How is a fractured tooth diagnosed?

  1. There are multiple ways to determine whether or not a tooth is fractured. It is important to start with a good dental history of the tooth.
  2. A clinical exam should include a bite stick, ice for vitality testing, and a periodontal probing to check for deep narrow pockets.
  3. A radiographic exam is important to check for periapical rarefactions or possibly to reveal a fracture itself if it is large enough.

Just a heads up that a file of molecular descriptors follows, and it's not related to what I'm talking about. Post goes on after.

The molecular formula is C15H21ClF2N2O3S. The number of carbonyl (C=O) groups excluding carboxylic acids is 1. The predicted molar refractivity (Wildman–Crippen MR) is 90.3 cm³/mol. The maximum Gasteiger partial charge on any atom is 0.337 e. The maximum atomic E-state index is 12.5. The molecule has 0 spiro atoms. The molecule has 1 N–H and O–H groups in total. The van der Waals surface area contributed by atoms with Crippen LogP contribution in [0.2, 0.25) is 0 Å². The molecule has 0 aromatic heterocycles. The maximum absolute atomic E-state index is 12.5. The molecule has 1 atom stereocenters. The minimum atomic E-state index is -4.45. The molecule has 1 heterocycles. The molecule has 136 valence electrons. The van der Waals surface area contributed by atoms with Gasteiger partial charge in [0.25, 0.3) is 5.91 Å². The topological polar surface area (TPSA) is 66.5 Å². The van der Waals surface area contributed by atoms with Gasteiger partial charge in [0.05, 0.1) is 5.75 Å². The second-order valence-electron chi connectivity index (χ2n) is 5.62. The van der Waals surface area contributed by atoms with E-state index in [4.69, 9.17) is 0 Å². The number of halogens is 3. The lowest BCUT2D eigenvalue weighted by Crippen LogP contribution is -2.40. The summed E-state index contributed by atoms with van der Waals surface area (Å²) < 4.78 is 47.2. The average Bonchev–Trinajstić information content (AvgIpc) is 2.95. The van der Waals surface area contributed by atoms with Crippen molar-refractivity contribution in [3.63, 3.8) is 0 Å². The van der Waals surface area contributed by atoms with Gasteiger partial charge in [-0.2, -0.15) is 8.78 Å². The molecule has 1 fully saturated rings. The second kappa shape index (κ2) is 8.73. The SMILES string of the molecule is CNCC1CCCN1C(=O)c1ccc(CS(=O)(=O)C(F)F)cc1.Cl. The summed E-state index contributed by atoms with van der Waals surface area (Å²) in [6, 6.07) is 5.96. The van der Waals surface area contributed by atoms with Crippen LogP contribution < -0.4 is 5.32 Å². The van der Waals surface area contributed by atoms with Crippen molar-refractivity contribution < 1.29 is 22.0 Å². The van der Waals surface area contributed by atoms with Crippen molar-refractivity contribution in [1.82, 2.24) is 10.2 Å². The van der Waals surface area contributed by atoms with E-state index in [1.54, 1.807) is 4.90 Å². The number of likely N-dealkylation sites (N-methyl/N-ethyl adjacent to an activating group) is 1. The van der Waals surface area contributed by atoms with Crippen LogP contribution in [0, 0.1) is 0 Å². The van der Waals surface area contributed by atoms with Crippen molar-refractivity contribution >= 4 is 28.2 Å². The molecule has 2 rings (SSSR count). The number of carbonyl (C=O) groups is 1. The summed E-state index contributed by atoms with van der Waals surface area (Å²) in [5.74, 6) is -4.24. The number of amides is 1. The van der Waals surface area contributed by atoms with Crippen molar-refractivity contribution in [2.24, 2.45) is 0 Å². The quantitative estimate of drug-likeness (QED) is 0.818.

4. Finally, a stain (methylene blue), or trans-illumination may be used to visualize the fracture.
  5. Sometimes the tooth may be mobile or a sinus tract may have developed due to fracture necrosis.
  6. If a tooth is non-vital with minimal or no restorations, suspect a crack or fracture (Berman & Kuttler 2010).
  7. The older the tooth, the more susceptible it is to fracture (Berman & Kuttler 2010).
  8. Cracked teeth are more commonly found in lower molars, followed by maxillary pre- molars (Cameron 1976).
  9. Another study found that lower 2nd molars were more likely to have cracks after root canal treatment (Kang, Kim & Kim 2016).

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